News & Media / African governance progress is lagging behind demographic growth and expectations of youth population

African governance progress is lagging behind demographic growth and expectations of youth population

12 December, 2018

At the beginning of November, I spoke at the launch of the Ibrahim Index of African Governance (IIAG), co-hosted by the Mo Ibrahim Foundation (MIF) and the African Peer Review Mechanism (APRM). This event provided an opportunity for a reflection on governance in our continent. The IIAG shows that the African average Overall Governance score in 2017 (49.9 out of 100.0) is the highest of the past decade (2008-2017), +1.0 point higher than in 2008. Overall Governance has progressed on average, but the improvement has been slow.

One of the main findings of the 2018 Index is that progress has not kept up with population growth, and in particular the growing youth demographic and the expectations that come with it. Africa’s population has increased by +26% over the last ten years and 60% of Africa’s 1.25 billion people were under the age of 25 in 2017.

Africa's youth population alone increased by just over 20% since 2008. This means there are just over 140 million more young people on the continent now than a decade ago. Projections suggest there will be close to the same amount added over the next ten years. By 2028, the African continent will be hosting almost 1 billion people under the age of 25. It's the fastest growing youth population in the world. Whilst it is positive to see the average Overall Governance score in the IIAG improve, it is not improving fast enough, and some key areas are showing concerning decline.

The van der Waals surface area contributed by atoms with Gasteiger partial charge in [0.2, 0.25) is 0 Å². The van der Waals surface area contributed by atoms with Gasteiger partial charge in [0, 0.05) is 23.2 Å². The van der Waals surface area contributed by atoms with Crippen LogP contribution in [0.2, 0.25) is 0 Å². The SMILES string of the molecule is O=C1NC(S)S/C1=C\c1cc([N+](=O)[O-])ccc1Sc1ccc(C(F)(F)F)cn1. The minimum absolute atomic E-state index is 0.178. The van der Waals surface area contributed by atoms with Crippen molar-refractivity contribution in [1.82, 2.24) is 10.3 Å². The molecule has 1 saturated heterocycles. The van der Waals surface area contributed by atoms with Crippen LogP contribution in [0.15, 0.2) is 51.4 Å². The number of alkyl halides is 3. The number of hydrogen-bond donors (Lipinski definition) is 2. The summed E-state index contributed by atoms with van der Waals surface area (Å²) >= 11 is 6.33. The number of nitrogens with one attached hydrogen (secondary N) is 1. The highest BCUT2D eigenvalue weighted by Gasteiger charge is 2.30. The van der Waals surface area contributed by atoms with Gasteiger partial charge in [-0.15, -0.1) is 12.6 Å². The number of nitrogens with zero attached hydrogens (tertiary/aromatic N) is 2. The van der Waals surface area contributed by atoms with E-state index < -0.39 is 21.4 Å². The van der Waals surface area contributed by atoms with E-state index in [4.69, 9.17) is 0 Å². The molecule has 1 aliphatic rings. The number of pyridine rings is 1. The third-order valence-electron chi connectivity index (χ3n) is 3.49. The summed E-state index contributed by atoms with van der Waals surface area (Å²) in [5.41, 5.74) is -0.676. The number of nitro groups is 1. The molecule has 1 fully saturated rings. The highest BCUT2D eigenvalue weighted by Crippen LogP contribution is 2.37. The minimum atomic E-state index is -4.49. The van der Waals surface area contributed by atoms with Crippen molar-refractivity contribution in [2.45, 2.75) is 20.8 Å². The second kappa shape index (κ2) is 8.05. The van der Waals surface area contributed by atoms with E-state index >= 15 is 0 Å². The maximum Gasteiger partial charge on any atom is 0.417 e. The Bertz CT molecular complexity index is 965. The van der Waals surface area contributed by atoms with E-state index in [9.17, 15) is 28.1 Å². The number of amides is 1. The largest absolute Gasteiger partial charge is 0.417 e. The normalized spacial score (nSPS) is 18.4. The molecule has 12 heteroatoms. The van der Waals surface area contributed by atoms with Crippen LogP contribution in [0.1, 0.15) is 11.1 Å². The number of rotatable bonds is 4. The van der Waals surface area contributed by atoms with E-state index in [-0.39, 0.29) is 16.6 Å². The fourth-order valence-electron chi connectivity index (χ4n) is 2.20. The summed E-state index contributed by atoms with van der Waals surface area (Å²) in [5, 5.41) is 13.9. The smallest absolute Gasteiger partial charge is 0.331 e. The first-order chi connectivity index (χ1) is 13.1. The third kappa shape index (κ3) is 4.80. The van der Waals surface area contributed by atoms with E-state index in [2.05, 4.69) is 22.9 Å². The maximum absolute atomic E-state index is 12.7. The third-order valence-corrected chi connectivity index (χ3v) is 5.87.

There has been an improvement in the category measuring Human Development, and widespread progress in particular in Health, with African average scores in indicators measuring Antiretroviral Treatment (ART) Provision (+36.3), Absence of Child Mortality (+15.5) and Absence of Communicable Diseases (+7.3) among the most improved in the IIAG. This is part of the reason Africa’s population is booming, but this growing population will also put more stress on providing Health services. There is a noticeable decline in the indicator measuring Satisfaction with Basic Health Services (-6.7), which shows that on average African citizens are dissatisfied with how governments are improving basic health services.

What stands out in the Human Development category however is the recent decline in government provision of education. The average score in this area of the IIAG is up by +2.0 over a decade, but the average Education sub-category score in 2017 is only 44.5 (out of 100.0), a decline of -0.7 from its peak five years ago. Enrolment levels are higher, but recent downturn is driven by average decline in the indicators Satisfaction with Education Provision (-9.0) and Education Quality (-3.3) over the last ten years, and a recent downturn in Alignment of Education with Market Needs, which has deteriorated by -0.8 over the last five years. Half the continent’s countries (27) register deteriorated Education scores in the last five years, meaning that for over half of Africa’s citizens (51.5%), and of Africa’s youth population (52.8%), education outcomes are deteriorating. The quality of education is currently not high enough to meet a growing demand, and the data suggests it is not meeting the needs of a competitive economy, so does not satisfactorily provide for jobs, or opportunity.